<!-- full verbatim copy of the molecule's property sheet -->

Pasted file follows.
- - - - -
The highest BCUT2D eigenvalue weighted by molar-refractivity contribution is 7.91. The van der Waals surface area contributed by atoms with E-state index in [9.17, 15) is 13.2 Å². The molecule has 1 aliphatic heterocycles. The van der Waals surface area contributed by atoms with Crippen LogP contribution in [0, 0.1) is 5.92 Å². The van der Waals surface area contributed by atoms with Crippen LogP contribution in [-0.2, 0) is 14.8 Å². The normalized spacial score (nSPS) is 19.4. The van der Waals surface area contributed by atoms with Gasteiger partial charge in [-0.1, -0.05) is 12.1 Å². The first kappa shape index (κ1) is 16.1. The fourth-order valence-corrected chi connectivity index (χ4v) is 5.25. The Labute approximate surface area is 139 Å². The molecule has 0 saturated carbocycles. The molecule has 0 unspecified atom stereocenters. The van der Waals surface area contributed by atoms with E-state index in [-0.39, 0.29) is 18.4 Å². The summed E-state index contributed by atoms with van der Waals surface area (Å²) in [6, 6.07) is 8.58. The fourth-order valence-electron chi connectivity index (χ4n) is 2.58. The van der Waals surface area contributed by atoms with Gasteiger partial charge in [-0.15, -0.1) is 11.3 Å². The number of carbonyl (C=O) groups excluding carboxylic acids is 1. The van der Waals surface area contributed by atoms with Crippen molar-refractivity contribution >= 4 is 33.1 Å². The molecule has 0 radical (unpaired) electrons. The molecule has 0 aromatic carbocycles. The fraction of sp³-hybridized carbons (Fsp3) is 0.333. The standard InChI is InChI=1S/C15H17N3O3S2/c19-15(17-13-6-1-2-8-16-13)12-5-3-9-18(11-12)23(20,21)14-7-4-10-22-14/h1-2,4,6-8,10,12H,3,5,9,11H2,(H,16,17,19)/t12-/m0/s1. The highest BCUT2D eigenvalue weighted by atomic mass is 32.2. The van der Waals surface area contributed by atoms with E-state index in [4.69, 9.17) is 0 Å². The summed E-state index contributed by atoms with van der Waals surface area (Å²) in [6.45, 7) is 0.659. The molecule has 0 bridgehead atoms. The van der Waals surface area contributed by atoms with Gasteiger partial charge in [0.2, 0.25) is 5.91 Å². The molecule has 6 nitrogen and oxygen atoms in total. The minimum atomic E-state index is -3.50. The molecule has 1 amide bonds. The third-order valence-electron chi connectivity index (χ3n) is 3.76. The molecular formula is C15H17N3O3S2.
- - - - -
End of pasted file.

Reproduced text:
The highest BCUT2D eigenvalue weighted by molar-refractivity contribution is 7.91. The van der Waals surface area contributed by atoms with E-state index in [9.17, 15) is 13.2 Å². The molecule has 1 aliphatic heterocycles. The van der Waals surface area contributed by atoms with Crippen LogP contribution in [0, 0.1) is 5.92 Å². The van der Waals surface area contributed by atoms with Crippen LogP contribution in [-0.2, 0) is 14.8 Å². The normalized spacial score (nSPS) is 19.4. The van der Waals surface area contributed by atoms with Gasteiger partial charge in [-0.1, -0.05) is 12.1 Å². The first kappa shape index (κ1) is 16.1. The fourth-order valence-corrected chi connectivity index (χ4v) is 5.25. The Labute approximate surface area is 139 Å². The molecule has 0 saturated carbocycles. The molecule has 0 unspecified atom stereocenters. The van der Waals surface area contributed by atoms with E-state index in [-0.39, 0.29) is 18.4 Å². The summed E-state index contributed by atoms with van der Waals surface area (Å²) in [6, 6.07) is 8.58. The fourth-order valence-electron chi connectivity index (χ4n) is 2.58. The van der Waals surface area contributed by atoms with Gasteiger partial charge in [-0.15, -0.1) is 11.3 Å². The number of carbonyl (C=O) groups excluding carboxylic acids is 1. The van der Waals surface area contributed by atoms with Crippen molar-refractivity contribution >= 4 is 33.1 Å². The molecule has 0 radical (unpaired) electrons. The molecule has 0 aromatic carbocycles. The fraction of sp³-hybridized carbons (Fsp3) is 0.333. The standard InChI is InChI=1S/C15H17N3O3S2/c19-15(17-13-6-1-2-8-16-13)12-5-3-9-18(11-12)23(20,21)14-7-4-10-22-14/h1-2,4,6-8,10,12H,3,5,9,11H2,(H,16,17,19)/t12-/m0/s1. The highest BCUT2D eigenvalue weighted by atomic mass is 32.2. The van der Waals surface area contributed by atoms with E-state index in [4.69, 9.17) is 0 Å². The summed E-state index contributed by atoms with van der Waals surface area (Å²) in [6.45, 7) is 0.659. The molecule has 0 bridgehead atoms. The van der Waals surface area contributed by atoms with Gasteiger partial charge in [0.2, 0.25) is 5.91 Å². The molecule has 6 nitrogen and oxygen atoms in total. The minimum atomic E-state index is -3.50. The molecule has 1 amide bonds. The third-order valence-electron chi connectivity index (χ3n) is 3.76. The molecular formula is C15H17N3O3S2.